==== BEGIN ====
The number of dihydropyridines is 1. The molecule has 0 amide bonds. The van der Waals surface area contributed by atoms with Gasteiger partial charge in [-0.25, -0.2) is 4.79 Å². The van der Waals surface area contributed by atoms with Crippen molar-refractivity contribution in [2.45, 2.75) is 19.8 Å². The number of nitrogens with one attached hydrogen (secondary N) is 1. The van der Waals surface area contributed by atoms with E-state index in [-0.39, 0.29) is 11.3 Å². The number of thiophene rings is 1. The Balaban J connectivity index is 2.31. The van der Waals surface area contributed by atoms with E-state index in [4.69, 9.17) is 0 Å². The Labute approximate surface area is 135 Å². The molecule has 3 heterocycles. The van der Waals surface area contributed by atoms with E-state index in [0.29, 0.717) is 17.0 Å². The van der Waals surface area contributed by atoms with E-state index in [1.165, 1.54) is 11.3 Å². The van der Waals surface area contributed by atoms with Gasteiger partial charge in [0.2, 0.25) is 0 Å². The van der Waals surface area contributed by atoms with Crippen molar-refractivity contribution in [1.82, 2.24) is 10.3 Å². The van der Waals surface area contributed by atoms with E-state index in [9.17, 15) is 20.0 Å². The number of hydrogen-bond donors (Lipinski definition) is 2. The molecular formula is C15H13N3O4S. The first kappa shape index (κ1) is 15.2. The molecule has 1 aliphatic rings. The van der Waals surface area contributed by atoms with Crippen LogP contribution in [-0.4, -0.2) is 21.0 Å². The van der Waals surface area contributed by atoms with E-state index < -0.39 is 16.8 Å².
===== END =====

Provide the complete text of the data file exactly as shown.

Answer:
The number of dihydropyridines is 1. The molecule has 0 amide bonds. The van der Waals surface area contributed by atoms with Gasteiger partial charge in [-0.25, -0.2) is 4.79 Å². The van der Waals surface area contributed by atoms with Crippen molar-refractivity contribution in [2.45, 2.75) is 19.8 Å². The number of nitrogens with one attached hydrogen (secondary N) is 1. The van der Waals surface area contributed by atoms with E-state index in [-0.39, 0.29) is 11.3 Å². The number of thiophene rings is 1. The Balaban J connectivity index is 2.31. The van der Waals surface area contributed by atoms with E-state index in [4.69, 9.17) is 0 Å². The Labute approximate surface area is 135 Å². The molecule has 3 heterocycles. The van der Waals surface area contributed by atoms with E-state index in [0.29, 0.717) is 17.0 Å². The van der Waals surface area contributed by atoms with E-state index in [1.165, 1.54) is 11.3 Å². The van der Waals surface area contributed by atoms with Gasteiger partial charge in [0.2, 0.25) is 0 Å². The van der Waals surface area contributed by atoms with Crippen molar-refractivity contribution in [1.82, 2.24) is 10.3 Å². The van der Waals surface area contributed by atoms with E-state index in [9.17, 15) is 20.0 Å². The number of hydrogen-bond donors (Lipinski definition) is 2. The molecular formula is C15H13N3O4S. The first kappa shape index (κ1) is 15.2. The molecule has 1 aliphatic rings. The van der Waals surface area contributed by atoms with Crippen LogP contribution in [-0.4, -0.2) is 21.0 Å². The van der Waals surface area contributed by atoms with E-state index < -0.39 is 16.8 Å².